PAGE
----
In addition to providing invaluable documentation that contributes to marketing, public relations, and advocacy efforts, videography is an effective evaluation tool. Instead of attending sessions and recording observations on the spot, videotape the session and conduct analysis later. A researcher at the University of Oklahoma is reviewing videos of three different sessions of the Alzheimer’s Poetry Project and cataloging the responses of participants. She will compare these findings with reactions to other types of intervention, such as pet therapy and volunteers reading aloud from the newspaper.
These surveys assess participants’ satisfaction with a program. They can also gauge motivations and expectations for participating and collect quantitative data and anecdotes through open-ended questions. Program surveys are the best way to get audience members’ reactions to community sharing of the art, using a short response card rather than a longer survey. Traditionally, responses are anonymous, though you can include an optional name field.
The W. K. Kellogg Foundation has the following tips for making written evaluation surveys as effective as possible:
Don’t you agree that professional teaching artists should earn more money than they currently earn?
Do you believe professional teaching artist salaries are a little lower than they should be, a little higher than they should be, or about right?
The Legacy Works program of Elders Share the Arts asks participants:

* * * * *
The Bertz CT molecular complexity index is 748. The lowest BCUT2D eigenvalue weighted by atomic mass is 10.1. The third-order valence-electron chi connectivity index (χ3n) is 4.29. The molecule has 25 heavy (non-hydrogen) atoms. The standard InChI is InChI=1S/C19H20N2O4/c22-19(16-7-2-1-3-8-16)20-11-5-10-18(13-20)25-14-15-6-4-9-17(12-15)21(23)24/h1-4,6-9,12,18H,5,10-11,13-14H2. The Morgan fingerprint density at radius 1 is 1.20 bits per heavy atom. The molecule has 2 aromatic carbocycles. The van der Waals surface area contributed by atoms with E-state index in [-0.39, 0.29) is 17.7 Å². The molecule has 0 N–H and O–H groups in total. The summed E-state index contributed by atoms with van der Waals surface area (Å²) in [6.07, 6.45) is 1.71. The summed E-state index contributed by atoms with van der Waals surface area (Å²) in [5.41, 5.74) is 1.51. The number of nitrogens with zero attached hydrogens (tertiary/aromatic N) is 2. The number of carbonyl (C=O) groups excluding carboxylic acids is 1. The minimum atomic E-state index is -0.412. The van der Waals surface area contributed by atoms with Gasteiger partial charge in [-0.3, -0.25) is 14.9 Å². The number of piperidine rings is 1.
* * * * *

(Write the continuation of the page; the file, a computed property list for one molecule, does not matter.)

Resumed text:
To administer a program survey, encourage participants to complete it at the last session. You will net a higher return rate than with a mail-in survey. When conducting audience surveys or response cards, include them in performance and exhibit programs, and have a staff member or volunteer hand them out to attendees. Set up several visible boxes to collect the completed forms. Don’t forget to provide pencils or pens.
Interviews enable you to explore issues in depth and follow up on answers provided in written surveys. Follow these steps when planning and conducting interviews:
1. Determine a sample of participants to interview.
2. Schedule interviews.
3. Develop an interview guide of evaluation questions.
4. Conduct the interview.
5. Listen well.
6. Probe as needed to clarify answers or elicit more details.
7. Take notes.
8. Summarize on a form. 103
Select interviewees that represent the diversity of participants in terms of age, gender, ethnicity, education, experience in the art form, and other factors.